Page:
U.S. Supreme Court

Kagan, Sotomayor write dueling opinions in SCOTUS fair-use ruling against Andy Warhol Foundation

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SCOTUS Prince 1

Vanity Fair’s November 1984 issue ran artist Andy Warhol’s illustration of musician Prince with a credit to photographer Lynn Goldsmith. Image from Goldsmith's brief.

U.S. Supreme Court Justice Elena Kagan complained in a dissent Thursday that a majority ruling by liberal colleague Justice Sonia Sotomayor had adopted a “posture of indifference” and left “in shambles” part of a fair-use test used in copyright cases.

The majority decision by Sotomayor was a win for rock-star photographer Lynn Goldsmith, who argued that a print by artist Andy Warhol based on her photo of singer Prince had infringed her copyright. Sotomayor was joined by six other justices.

The majority included the third liberal justice, Justice Ketanji Brown Jackson, who also joined a concurrence by Justice Neil Gorsuch. The concurrence cited “contextual clues” in the copyright statute that support the majority’s reading of the law.

The liberal split comes during a Supreme Court term in which the justices have not been splitting strictly along ideological lines.

Sotomayor’s majority opinion considered the first factor of a four-part fair-use test used to decide claims of copyright infringement. That factor requires courts to consider “the purpose and character of the use, including whether such use is of a commercial nature or is for nonprofit educational purposes.”

That factor favors Goldsmith, the majority held.

Goldsmith had licensed her photo to Vanity Fair in 1984 for use as an “artist reference” that would illustrate its story about Prince. Goldsmith agreed to a one-time use of the photo and was paid $400. Warhol made a silkscreen using the photo that was used in the article.

“Warhol, however, did not stop there,” Sotomayor wrote. “From Goldsmith’s photograph, he derived 15 additional works. Later, the Andy Warhol Foundation for the Visual Arts Inc. … licensed one of those works to Condé Nast, again for the purpose of illustrating a magazine story about Prince. AWF came away with $10,000. Goldsmith received nothing.”

Sotomayor referred to the second artwork as Orange Prince. It was licensed to Condé Nast in 2016.

SCOTUS Prince 2 Lynn Goldsmith took this photo of Prince, which was the subject of a Supreme Court copyright case. Image from Goldsmith’s brief.

When Goldsmith told Condé Nast that she thought that the photo infringed her copyright, the AWF sued Goldsmith and her agency for a declaratory judgment that the artwork was a transformative use of the photo that protected it from a copyright claim.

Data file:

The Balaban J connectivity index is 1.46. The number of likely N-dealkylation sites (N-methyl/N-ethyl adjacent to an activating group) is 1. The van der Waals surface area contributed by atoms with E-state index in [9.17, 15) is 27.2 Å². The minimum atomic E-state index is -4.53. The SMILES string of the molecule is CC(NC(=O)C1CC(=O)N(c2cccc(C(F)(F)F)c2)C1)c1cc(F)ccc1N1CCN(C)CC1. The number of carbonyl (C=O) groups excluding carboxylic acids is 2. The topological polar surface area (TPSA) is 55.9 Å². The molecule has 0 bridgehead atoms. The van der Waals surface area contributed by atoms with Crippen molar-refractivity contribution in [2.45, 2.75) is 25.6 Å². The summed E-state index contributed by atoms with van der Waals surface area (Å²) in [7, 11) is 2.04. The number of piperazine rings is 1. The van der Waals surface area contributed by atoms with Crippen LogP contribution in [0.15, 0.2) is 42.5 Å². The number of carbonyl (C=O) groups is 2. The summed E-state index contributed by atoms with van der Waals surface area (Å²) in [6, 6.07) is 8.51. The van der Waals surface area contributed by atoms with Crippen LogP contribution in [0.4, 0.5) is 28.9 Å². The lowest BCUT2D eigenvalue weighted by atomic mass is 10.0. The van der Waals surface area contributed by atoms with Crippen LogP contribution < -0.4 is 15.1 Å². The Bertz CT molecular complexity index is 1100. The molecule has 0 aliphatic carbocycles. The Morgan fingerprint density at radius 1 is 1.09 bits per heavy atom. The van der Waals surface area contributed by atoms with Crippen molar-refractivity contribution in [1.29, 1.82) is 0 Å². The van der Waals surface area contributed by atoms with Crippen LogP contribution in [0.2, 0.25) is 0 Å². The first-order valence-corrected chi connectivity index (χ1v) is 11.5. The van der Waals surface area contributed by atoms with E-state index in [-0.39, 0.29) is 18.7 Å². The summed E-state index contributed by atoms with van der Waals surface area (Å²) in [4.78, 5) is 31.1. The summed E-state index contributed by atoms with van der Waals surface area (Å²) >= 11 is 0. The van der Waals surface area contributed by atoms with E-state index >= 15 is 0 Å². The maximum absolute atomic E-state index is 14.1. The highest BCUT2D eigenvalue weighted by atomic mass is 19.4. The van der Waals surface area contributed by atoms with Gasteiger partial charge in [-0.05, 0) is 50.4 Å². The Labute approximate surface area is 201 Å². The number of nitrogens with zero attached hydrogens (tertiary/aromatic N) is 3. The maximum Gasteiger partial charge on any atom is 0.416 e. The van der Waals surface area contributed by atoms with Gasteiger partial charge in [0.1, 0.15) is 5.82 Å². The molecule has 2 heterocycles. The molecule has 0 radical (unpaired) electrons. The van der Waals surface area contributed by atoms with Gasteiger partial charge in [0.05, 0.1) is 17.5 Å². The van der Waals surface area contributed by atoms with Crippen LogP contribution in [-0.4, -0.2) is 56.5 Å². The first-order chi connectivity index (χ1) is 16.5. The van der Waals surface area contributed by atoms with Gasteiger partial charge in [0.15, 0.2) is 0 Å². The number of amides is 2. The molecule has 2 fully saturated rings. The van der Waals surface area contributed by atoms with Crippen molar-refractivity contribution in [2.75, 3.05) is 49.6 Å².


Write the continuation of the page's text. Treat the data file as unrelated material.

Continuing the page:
The Supreme Court majority stressed that it was considering only the use of Goldsmith’s photo in the Warhol print sold to the second publication, Condé Nast.

“In particular, the court expresses no opinion as to the creation, display or sale of any of the original Prince Series works,” Sotomayor wrote.

Sotomayor said there are two important points to consider in fair-use cases. The first is whether a use is commercial, rather than nonprofit, in nature. The second is whether the use shares the purpose of the copyrighted work or whether it has a distinct purpose.

“Taken together, these two elements—that Goldsmith’s photograph and AWF’s 2016 licensing of Orange Prince share substantially the same purpose, and that AWF’s use of Goldsmith’s photo was of a commercial nature—counsel against fair use, absent some other justification for copying,” Sotomayor wrote.

Sotomayor distinguished Warhol’s use of Campbell’s Soup cans for a series of canvases. They used Campbell’s copyrighted work “for an artistic commentary on consumerism, a purpose that is orthogonal to advertising soup,” Sotomayor wrote.

Kagan’s dissent was joined by Chief Justice John Roberts.

“It is not just that the majority does not realize how much Warhol added; it is that the majority does not care,” Kagan wrote. “In adopting that posture of indifference, the majority does something novel (though in law, unlike in art, it is rarely a good thing to be transformative).”

Before today, Kagan said, the “purpose and character” of a copier’s use was evaluated by asking whether the new work adds “something new, with a further purpose or different character,” which alters the original with a “new expression, meaning or message.”

“But today’s decision—all the majority’s protestations notwithstanding—leaves our first-factor inquiry in shambles,” Kagan said.

Hat tip to SCOTUSblog.

See also:

ABAJournal.com: “Supreme Court will consider whether Andy Warhol’s Prince paintings violate copyright law”

ABAJournal.com: “Supreme Court will hear photographer’s copyright dispute over Andy Warhol’s Prince portraits”

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